The tweets in question were posted by Occupy protestor, Malcolm Harris, one of many arrested during a mass protest on the Brooklyn Bridge in October 2011. Harris has been on trial following charges from the protest.
Harris argues that police intentionally led protesters onto the bridge’s roadway and proceeded to arrest him for obstructing traffic. Manhattan district attorney’s office believe they can use the tweets as evidence that Harris intentionally broke the law.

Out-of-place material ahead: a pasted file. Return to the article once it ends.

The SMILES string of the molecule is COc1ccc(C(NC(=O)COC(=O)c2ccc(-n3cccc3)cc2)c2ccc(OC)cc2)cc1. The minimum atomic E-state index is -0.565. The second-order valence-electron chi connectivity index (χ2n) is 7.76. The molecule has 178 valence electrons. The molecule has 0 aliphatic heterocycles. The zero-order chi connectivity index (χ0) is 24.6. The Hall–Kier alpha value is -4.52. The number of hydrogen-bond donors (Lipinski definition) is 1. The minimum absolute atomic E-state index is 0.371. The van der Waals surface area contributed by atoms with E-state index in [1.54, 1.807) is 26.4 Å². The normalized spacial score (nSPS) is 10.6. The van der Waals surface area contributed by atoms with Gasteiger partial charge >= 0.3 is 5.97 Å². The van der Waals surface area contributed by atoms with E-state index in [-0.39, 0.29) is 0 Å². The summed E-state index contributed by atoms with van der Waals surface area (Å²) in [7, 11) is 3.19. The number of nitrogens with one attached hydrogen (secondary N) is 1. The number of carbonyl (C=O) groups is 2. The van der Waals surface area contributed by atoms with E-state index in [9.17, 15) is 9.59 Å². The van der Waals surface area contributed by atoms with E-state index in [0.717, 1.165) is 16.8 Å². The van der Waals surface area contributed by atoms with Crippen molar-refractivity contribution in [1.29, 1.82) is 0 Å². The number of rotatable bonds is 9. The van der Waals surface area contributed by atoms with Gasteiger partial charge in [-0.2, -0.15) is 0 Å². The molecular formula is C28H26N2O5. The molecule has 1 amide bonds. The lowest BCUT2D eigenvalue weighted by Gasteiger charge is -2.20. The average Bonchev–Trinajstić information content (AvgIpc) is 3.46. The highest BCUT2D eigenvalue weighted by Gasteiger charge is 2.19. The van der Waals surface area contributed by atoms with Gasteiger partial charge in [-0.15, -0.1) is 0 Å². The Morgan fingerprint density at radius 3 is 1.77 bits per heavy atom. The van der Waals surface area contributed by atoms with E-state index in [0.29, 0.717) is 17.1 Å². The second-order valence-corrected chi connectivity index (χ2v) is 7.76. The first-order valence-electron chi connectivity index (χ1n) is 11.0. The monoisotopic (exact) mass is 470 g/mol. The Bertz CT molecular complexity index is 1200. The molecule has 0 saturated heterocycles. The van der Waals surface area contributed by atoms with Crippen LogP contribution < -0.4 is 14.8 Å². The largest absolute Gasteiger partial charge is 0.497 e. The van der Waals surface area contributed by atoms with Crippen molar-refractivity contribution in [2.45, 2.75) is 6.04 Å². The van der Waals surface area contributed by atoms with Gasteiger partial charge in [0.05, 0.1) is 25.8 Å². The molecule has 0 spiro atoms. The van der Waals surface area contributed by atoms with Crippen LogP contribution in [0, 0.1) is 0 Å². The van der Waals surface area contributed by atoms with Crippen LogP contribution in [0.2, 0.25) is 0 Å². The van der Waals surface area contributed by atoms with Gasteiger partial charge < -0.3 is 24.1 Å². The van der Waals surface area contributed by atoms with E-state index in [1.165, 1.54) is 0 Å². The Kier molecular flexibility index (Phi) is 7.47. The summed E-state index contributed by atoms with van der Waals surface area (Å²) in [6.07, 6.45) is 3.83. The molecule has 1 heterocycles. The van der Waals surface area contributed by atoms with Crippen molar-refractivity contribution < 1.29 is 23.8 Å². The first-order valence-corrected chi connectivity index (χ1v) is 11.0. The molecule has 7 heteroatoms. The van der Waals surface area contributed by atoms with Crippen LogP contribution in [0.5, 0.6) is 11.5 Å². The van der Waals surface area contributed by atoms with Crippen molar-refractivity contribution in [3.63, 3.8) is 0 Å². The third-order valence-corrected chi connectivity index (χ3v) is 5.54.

A New York Judge ruled on Tuesday that Twitter must produce Harris’ Tweets by today or face fines. The company’s lawyers made one final plea in court Friday, but the judge refused.
Twitter had originally argued that releasing Harris’ posts would violate fourth amendment privacy rights.